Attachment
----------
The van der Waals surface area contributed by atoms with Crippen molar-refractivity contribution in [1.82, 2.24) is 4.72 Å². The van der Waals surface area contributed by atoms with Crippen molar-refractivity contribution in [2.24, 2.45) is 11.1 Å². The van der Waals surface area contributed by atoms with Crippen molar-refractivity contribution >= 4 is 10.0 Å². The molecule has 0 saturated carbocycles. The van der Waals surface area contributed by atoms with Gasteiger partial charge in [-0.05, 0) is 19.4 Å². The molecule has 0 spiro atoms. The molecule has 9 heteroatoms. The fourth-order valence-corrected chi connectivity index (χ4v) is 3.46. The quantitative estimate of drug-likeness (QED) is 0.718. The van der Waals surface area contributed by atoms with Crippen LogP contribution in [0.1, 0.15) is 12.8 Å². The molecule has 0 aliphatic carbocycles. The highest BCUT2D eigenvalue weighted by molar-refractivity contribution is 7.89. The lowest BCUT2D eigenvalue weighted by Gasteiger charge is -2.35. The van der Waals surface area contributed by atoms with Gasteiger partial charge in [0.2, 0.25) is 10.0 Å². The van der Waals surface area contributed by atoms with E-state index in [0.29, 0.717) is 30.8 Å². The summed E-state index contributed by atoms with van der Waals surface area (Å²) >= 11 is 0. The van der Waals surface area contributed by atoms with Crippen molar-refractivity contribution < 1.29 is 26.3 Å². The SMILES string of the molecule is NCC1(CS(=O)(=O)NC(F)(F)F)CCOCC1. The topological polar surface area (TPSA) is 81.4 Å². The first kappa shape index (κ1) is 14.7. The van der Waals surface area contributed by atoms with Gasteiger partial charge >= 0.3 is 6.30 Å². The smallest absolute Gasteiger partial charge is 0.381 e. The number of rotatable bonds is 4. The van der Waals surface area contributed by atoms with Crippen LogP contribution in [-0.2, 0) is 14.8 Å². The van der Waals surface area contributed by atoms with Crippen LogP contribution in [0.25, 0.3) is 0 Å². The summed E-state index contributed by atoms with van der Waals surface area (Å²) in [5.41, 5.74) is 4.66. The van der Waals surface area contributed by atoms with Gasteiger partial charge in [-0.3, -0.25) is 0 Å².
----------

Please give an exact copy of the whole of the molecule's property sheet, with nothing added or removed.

The van der Waals surface area contributed by atoms with Crippen molar-refractivity contribution in [1.82, 2.24) is 4.72 Å². The van der Waals surface area contributed by atoms with Crippen molar-refractivity contribution in [2.24, 2.45) is 11.1 Å². The van der Waals surface area contributed by atoms with Crippen molar-refractivity contribution >= 4 is 10.0 Å². The molecule has 0 saturated carbocycles. The van der Waals surface area contributed by atoms with Gasteiger partial charge in [-0.05, 0) is 19.4 Å². The molecule has 0 spiro atoms. The molecule has 9 heteroatoms. The fourth-order valence-corrected chi connectivity index (χ4v) is 3.46. The quantitative estimate of drug-likeness (QED) is 0.718. The van der Waals surface area contributed by atoms with Crippen LogP contribution in [0.1, 0.15) is 12.8 Å². The molecule has 0 aliphatic carbocycles. The highest BCUT2D eigenvalue weighted by molar-refractivity contribution is 7.89. The lowest BCUT2D eigenvalue weighted by Gasteiger charge is -2.35. The van der Waals surface area contributed by atoms with Gasteiger partial charge in [0.2, 0.25) is 10.0 Å². The van der Waals surface area contributed by atoms with E-state index in [0.29, 0.717) is 30.8 Å². The summed E-state index contributed by atoms with van der Waals surface area (Å²) >= 11 is 0. The van der Waals surface area contributed by atoms with Crippen molar-refractivity contribution < 1.29 is 26.3 Å². The SMILES string of the molecule is NCC1(CS(=O)(=O)NC(F)(F)F)CCOCC1. The topological polar surface area (TPSA) is 81.4 Å². The first kappa shape index (κ1) is 14.7. The van der Waals surface area contributed by atoms with Gasteiger partial charge >= 0.3 is 6.30 Å². The smallest absolute Gasteiger partial charge is 0.381 e. The number of rotatable bonds is 4. The van der Waals surface area contributed by atoms with Crippen LogP contribution in [-0.2, 0) is 14.8 Å². The van der Waals surface area contributed by atoms with Crippen LogP contribution in [0.25, 0.3) is 0 Å². The summed E-state index contributed by atoms with van der Waals surface area (Å²) in [5.41, 5.74) is 4.66. The van der Waals surface area contributed by atoms with Gasteiger partial charge in [-0.3, -0.25) is 0 Å².